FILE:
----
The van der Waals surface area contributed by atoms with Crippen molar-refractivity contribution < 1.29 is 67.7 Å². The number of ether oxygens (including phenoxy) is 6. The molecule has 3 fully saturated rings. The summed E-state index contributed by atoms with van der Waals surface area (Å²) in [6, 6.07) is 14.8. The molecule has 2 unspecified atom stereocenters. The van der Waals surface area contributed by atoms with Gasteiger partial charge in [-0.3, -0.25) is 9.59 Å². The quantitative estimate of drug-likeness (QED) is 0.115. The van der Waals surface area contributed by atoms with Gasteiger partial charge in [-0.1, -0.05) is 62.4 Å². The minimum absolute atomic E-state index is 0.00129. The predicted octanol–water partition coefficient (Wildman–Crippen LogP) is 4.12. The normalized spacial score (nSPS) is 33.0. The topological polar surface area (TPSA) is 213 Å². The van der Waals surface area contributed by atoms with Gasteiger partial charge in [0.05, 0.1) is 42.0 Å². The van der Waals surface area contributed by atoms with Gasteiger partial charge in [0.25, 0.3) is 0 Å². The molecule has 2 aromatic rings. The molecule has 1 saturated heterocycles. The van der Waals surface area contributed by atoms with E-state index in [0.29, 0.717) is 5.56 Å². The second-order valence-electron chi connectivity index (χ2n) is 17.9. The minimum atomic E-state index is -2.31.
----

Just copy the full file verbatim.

The van der Waals surface area contributed by atoms with Crippen molar-refractivity contribution < 1.29 is 67.7 Å². The number of ether oxygens (including phenoxy) is 6. The molecule has 3 fully saturated rings. The summed E-state index contributed by atoms with van der Waals surface area (Å²) in [6, 6.07) is 14.8. The molecule has 2 unspecified atom stereocenters. The van der Waals surface area contributed by atoms with Gasteiger partial charge in [-0.3, -0.25) is 9.59 Å². The quantitative estimate of drug-likeness (QED) is 0.115. The van der Waals surface area contributed by atoms with Gasteiger partial charge in [-0.1, -0.05) is 62.4 Å². The minimum absolute atomic E-state index is 0.00129. The predicted octanol–water partition coefficient (Wildman–Crippen LogP) is 4.12. The normalized spacial score (nSPS) is 33.0. The topological polar surface area (TPSA) is 213 Å². The van der Waals surface area contributed by atoms with Gasteiger partial charge in [0.05, 0.1) is 42.0 Å². The van der Waals surface area contributed by atoms with Gasteiger partial charge in [0.25, 0.3) is 0 Å². The molecule has 2 aromatic rings. The molecule has 1 saturated heterocycles. The van der Waals surface area contributed by atoms with E-state index in [0.29, 0.717) is 5.56 Å². The second-order valence-electron chi connectivity index (χ2n) is 17.9. The minimum atomic E-state index is -2.31.